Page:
> As an analogy, assume we had a famous type designer coming to this list and request that we encode old-style digits separately from roman digits, e.g. arguing that this might simplify the production of fonts.
I don’t see how this analogy could possibly apply. Once again the 1859 ligature-characters look nothing at all like the 1855 one, which speaks to their unique identity as characters.
Moreover, encoded digits are used by billions of people daily.
> We would understand this request, but we would still deny it because based on our day-to-day use of digits, we would understand that at large (i.e. for the average user) the convenience of having only one code point for a given digit weights stronger than the convenience of separate code points for the type designer.
I’m not suggesting encoding characters for “convenience”. I’m suggesting that there is a character-identity issue here, based both on the origin of the characters and of their vasty different appearance from other characters encoded in the standard.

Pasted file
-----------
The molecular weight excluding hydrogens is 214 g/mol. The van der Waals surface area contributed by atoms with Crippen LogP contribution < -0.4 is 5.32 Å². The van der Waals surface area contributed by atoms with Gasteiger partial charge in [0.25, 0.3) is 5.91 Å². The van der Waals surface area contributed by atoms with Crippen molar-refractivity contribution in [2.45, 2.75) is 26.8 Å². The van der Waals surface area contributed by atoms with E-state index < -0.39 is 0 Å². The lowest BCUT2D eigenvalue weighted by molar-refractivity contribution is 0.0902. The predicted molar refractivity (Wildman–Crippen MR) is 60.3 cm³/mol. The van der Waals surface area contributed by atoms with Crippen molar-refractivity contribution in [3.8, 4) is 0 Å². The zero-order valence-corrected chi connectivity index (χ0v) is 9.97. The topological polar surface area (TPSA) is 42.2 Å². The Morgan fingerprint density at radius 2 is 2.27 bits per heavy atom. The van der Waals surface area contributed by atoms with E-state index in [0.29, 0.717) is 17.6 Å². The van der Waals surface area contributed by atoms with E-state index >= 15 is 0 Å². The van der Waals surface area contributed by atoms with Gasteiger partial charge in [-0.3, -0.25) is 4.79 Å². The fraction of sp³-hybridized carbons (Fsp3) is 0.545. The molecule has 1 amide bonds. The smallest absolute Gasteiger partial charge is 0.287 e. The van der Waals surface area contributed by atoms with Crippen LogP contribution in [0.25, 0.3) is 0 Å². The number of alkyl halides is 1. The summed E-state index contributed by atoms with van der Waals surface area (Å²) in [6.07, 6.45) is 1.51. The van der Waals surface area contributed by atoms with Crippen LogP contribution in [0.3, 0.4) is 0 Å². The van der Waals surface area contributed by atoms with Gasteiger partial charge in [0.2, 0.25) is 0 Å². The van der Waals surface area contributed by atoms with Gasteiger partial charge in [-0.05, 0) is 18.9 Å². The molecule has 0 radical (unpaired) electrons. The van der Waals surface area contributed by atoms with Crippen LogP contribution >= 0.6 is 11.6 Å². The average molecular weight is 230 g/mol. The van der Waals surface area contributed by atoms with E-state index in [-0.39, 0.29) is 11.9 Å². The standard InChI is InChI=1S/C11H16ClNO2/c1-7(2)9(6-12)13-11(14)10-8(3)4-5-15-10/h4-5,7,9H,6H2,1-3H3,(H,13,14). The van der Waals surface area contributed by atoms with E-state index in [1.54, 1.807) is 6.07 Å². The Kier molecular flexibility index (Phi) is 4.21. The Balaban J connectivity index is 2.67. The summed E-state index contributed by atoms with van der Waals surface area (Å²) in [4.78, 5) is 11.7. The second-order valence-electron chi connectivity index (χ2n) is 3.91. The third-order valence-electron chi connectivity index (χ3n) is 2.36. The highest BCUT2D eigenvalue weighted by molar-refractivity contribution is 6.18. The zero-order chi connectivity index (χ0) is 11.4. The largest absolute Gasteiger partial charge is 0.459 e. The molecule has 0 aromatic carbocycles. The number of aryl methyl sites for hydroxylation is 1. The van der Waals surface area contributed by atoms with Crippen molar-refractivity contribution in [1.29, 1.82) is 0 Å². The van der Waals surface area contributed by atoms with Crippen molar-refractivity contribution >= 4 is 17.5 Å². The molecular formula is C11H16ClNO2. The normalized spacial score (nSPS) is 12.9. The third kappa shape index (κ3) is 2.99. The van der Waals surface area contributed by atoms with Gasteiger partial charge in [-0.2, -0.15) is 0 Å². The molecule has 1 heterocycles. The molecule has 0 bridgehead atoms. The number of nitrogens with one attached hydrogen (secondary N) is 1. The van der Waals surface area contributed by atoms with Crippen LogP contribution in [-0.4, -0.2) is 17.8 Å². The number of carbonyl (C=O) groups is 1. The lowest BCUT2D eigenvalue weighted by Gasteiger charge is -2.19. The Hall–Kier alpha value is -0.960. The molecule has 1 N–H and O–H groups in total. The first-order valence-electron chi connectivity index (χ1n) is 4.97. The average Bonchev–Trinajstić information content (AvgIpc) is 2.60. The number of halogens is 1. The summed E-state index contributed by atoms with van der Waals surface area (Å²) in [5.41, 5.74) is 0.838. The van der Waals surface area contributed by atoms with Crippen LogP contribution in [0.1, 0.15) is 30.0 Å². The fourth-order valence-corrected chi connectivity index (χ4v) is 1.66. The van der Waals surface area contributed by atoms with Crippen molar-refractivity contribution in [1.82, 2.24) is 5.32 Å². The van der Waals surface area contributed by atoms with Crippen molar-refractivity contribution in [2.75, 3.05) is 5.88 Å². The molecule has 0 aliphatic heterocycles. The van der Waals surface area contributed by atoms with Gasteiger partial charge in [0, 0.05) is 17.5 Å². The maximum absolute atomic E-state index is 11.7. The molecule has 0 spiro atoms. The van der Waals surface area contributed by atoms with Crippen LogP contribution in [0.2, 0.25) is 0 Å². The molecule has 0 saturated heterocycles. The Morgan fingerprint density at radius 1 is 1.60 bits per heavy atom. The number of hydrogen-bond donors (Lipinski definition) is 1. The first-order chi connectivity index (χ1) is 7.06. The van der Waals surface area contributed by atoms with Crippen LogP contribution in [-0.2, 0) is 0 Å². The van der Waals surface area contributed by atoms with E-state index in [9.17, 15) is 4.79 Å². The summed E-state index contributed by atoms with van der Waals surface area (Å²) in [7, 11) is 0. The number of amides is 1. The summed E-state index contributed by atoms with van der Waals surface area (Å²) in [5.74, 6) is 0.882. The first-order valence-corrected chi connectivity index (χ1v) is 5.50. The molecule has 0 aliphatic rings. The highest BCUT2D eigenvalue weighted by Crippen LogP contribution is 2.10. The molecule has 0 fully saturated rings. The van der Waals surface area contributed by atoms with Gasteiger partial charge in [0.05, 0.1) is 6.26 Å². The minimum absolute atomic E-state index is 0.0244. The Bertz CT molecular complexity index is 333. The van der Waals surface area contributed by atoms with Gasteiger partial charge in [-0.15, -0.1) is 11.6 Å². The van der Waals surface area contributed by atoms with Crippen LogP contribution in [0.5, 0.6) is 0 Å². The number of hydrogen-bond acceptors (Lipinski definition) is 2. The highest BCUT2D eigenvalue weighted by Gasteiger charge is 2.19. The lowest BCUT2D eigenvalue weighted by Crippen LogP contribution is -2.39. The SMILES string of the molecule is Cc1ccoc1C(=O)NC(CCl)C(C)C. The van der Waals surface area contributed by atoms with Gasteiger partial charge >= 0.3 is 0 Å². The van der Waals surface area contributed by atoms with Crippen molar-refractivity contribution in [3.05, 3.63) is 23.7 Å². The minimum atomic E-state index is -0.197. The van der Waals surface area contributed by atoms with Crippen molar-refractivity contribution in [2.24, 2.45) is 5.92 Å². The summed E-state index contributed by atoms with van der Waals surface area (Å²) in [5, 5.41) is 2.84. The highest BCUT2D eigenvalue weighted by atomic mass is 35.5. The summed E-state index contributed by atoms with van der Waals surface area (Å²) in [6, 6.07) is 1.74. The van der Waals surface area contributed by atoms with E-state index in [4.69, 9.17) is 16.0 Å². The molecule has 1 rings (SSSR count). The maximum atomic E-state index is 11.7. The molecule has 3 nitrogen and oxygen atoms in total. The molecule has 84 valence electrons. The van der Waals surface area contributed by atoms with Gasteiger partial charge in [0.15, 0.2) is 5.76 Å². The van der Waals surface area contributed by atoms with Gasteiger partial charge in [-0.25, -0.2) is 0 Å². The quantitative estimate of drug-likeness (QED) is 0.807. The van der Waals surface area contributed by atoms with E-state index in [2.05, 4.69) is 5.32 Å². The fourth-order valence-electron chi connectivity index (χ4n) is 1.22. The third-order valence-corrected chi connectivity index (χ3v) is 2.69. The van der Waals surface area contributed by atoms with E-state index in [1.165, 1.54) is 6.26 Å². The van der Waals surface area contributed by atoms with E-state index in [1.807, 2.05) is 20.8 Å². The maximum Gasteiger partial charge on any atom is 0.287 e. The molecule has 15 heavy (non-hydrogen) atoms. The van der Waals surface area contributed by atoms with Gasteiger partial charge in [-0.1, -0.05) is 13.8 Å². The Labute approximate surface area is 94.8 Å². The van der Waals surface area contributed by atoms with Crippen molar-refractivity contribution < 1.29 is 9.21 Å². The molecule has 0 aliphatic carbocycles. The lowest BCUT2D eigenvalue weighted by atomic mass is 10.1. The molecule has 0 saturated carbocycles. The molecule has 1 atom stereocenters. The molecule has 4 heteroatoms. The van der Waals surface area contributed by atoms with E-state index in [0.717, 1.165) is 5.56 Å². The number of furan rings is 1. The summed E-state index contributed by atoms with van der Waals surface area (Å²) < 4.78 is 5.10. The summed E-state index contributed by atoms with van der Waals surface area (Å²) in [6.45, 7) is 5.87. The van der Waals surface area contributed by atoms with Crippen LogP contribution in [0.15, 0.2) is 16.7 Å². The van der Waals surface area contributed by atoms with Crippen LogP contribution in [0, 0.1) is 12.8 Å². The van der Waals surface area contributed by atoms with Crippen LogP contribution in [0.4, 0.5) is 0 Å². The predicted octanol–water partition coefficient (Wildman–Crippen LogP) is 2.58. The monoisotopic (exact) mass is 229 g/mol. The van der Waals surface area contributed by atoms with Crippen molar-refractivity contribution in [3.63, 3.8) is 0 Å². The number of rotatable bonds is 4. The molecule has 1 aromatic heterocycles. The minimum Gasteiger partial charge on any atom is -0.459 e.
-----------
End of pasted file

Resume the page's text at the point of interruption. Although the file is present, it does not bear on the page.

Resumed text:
> We are looking for similar input from "average users" for Deseret.
The encoding of historic characters is for “expert users” working with historical material, not necessarily “average users” who might be composing blog entries.
>> Actually neither of the ligature-letters are used in our Carrollian Deseret volumes.
> Ok. That means that these don't provide any information on the discussion at hand (whether to unify or disunify the ligature shapes).
I didn’t even know about the 1859 ligatures until this week. All this proves is that John didn’t use any ligatures when he transcribed the texts.
>> You know, Martin, I *have* been doing this for the last two decades. I’m well aware of what a font is and can do.
> Great. So you know that present-day font technology would allow us to handle the different shapes in at least any of the following ways:
> 1) Separate characters for separate shapes, both shapes in same font
We shouldn’t do that for shapes so different and with clearly different origins.
> 2) Variant selectors, one or both shapes in same font
Pseudo-encoding, useful for subtle variation but not for something as big as this. I am not an enemy of variation selectors. In fact I’m preparing a nice proposal for some standardized sequences. It would not apply here, because they glyph identity of the letters is too distinct.